Baltimore Masjid Baltimore’s Oldest Islamic Place of Worship
Elijah Muhammad & Dr. King
Baltimore’s faith-based community finds strength in its diversity. The Islamic community has been a part of Baltimore since 1943. In 1956, Baltimore’s Masjid was established as Muhammad’s Temple of Islam Number 6, the Nation of Islam, first located at 1000 Pennsylvania Avenue. In 1959 the Temple moved to 514 Wilson Street. Upon the death in 1975 of the Honorable Elijah Muhammad, leader of the Nation of Islam, the Nation transformed itself, and Temple Number 6 adopted Sunni Orthodox practices, including services in Arabic, identical to services in the Middle East and ultimately renaming the organization Masjid.
The Masjid is Baltimore’s oldest continually used Islamic place of worship. This large half-block structure is of a two-story square design with a stone facing on the first floor. The building was first constructed as the Keystone Livery Stable around 1880, and has also served as a garage and hub for aluminum manufacturers through 1959 when it was converted into Muhammad’s Temple Number 6.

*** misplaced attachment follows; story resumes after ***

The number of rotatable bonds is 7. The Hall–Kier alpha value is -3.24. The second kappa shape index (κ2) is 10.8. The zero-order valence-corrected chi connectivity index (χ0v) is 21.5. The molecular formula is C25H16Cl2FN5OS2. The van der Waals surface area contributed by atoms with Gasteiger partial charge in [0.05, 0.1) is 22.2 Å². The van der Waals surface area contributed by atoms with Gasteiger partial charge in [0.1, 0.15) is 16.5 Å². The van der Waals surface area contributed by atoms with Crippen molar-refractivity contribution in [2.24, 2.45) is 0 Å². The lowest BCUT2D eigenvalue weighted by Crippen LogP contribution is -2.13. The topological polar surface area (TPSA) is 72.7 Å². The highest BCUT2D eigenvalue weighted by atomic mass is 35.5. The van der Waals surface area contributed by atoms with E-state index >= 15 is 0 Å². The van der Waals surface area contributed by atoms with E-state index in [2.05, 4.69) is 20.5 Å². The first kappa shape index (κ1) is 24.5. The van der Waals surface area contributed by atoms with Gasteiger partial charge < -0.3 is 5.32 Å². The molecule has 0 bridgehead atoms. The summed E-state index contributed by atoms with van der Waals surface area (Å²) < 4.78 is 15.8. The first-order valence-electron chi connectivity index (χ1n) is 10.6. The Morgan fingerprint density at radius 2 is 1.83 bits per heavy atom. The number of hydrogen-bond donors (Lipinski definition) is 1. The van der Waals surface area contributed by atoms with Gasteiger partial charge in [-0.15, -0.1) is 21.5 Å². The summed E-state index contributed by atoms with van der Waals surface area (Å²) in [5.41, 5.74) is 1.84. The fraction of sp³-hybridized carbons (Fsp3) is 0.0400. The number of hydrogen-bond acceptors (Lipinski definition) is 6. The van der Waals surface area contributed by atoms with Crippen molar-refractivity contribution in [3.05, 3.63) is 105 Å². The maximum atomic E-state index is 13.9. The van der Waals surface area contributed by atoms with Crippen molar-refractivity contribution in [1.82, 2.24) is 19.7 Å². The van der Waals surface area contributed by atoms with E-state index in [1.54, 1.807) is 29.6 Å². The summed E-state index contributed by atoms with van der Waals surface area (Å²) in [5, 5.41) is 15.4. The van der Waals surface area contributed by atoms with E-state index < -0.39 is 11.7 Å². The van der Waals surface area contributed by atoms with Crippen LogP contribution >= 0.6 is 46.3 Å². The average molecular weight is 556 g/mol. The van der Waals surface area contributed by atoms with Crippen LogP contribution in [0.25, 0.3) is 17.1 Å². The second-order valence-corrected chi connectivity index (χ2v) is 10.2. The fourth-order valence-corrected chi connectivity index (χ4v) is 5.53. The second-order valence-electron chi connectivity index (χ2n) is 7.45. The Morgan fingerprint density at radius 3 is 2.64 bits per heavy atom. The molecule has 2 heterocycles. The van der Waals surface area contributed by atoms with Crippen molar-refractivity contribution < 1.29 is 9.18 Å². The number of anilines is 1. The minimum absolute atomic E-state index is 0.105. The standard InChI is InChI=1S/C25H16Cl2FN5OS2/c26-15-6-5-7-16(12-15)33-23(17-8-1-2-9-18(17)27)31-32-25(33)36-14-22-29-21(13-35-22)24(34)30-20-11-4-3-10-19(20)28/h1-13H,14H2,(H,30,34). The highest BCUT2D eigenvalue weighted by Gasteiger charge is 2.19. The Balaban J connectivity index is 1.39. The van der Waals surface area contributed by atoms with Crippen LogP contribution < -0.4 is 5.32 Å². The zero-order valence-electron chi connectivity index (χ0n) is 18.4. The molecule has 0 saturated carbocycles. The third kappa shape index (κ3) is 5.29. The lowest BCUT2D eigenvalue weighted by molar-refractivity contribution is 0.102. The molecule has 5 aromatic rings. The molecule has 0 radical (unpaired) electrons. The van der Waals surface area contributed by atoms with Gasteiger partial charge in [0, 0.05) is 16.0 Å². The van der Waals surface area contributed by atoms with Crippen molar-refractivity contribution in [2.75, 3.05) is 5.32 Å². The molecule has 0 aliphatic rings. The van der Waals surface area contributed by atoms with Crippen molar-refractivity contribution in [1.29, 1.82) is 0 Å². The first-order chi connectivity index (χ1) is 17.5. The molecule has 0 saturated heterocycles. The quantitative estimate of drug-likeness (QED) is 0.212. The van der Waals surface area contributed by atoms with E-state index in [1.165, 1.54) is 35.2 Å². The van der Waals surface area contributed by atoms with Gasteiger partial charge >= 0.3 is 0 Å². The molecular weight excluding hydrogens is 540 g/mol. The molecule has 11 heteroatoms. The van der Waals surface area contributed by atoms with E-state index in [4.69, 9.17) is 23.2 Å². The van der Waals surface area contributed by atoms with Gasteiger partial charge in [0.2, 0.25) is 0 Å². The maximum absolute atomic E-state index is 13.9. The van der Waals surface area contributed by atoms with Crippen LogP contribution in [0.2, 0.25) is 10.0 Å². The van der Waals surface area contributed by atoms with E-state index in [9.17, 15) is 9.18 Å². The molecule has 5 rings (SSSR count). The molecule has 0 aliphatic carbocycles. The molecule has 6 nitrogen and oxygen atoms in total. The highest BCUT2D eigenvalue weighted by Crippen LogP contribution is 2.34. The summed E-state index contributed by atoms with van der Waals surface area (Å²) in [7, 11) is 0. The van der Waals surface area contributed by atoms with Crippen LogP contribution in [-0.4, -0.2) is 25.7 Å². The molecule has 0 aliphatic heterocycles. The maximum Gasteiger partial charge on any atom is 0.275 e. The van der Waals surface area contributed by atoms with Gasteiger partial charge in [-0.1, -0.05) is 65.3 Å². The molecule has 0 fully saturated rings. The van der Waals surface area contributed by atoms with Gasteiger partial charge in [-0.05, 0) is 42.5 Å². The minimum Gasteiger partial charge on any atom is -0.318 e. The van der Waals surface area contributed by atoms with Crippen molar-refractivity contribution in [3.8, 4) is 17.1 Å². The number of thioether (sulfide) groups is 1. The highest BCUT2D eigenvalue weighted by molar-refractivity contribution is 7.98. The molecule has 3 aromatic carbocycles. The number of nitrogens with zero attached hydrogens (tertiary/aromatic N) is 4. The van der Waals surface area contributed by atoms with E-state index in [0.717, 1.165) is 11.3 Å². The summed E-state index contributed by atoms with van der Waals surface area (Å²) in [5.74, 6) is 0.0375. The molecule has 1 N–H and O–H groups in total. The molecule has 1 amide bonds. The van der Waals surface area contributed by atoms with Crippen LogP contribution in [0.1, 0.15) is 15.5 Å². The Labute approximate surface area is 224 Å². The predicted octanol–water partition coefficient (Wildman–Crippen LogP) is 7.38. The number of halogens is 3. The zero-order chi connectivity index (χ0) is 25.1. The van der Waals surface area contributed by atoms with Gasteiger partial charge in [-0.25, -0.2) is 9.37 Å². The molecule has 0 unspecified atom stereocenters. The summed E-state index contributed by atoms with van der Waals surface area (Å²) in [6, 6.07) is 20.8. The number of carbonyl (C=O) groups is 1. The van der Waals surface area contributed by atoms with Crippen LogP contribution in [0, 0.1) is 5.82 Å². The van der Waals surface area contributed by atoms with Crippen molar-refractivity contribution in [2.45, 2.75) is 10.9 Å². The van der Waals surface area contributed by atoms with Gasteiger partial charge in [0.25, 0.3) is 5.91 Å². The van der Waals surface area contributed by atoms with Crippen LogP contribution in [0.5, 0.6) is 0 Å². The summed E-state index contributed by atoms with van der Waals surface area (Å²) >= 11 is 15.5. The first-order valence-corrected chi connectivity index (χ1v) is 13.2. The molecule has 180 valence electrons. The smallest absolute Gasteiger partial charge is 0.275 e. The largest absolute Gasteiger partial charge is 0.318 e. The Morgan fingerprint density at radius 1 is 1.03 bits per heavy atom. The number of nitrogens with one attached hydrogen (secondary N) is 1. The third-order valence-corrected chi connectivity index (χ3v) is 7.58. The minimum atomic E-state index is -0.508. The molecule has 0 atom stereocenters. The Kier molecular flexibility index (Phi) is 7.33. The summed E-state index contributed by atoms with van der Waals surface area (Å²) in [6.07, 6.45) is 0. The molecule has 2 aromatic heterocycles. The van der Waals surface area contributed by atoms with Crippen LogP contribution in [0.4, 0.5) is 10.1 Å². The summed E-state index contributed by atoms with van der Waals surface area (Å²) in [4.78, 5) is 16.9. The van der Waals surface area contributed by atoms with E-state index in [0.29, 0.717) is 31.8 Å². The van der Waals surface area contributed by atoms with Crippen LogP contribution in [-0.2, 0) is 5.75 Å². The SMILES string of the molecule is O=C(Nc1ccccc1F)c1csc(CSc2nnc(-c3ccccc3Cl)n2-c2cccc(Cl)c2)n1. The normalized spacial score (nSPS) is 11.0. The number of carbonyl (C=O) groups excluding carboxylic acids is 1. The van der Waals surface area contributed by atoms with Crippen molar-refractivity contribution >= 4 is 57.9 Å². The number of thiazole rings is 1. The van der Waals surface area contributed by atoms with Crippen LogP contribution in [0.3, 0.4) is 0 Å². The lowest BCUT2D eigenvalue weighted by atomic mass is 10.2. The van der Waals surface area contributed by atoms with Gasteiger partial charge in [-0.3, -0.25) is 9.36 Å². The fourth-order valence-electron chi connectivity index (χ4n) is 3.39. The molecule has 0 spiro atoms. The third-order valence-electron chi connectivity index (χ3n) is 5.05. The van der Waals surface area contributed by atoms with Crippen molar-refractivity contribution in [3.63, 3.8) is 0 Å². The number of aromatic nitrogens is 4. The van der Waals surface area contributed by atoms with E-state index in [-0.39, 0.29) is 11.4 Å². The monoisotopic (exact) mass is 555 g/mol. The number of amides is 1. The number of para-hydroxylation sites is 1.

Mayor Kurt L. Schmoke
Baltimore’s Masjid serves as a center stone for Islamic influence and guidance. The well-established and active Islamic community has created a school, redeveloped houses, and opened a soup kitchen in Old West Baltimore. The followers of Islam have become well-known for their contributions to the surrounding neighborhoods, and in 1989 Mayor Kurt L. Schmoke proclaimed May 7, 1989 as “Islamic Community Day” and Wilson Street as “Islamic Way.”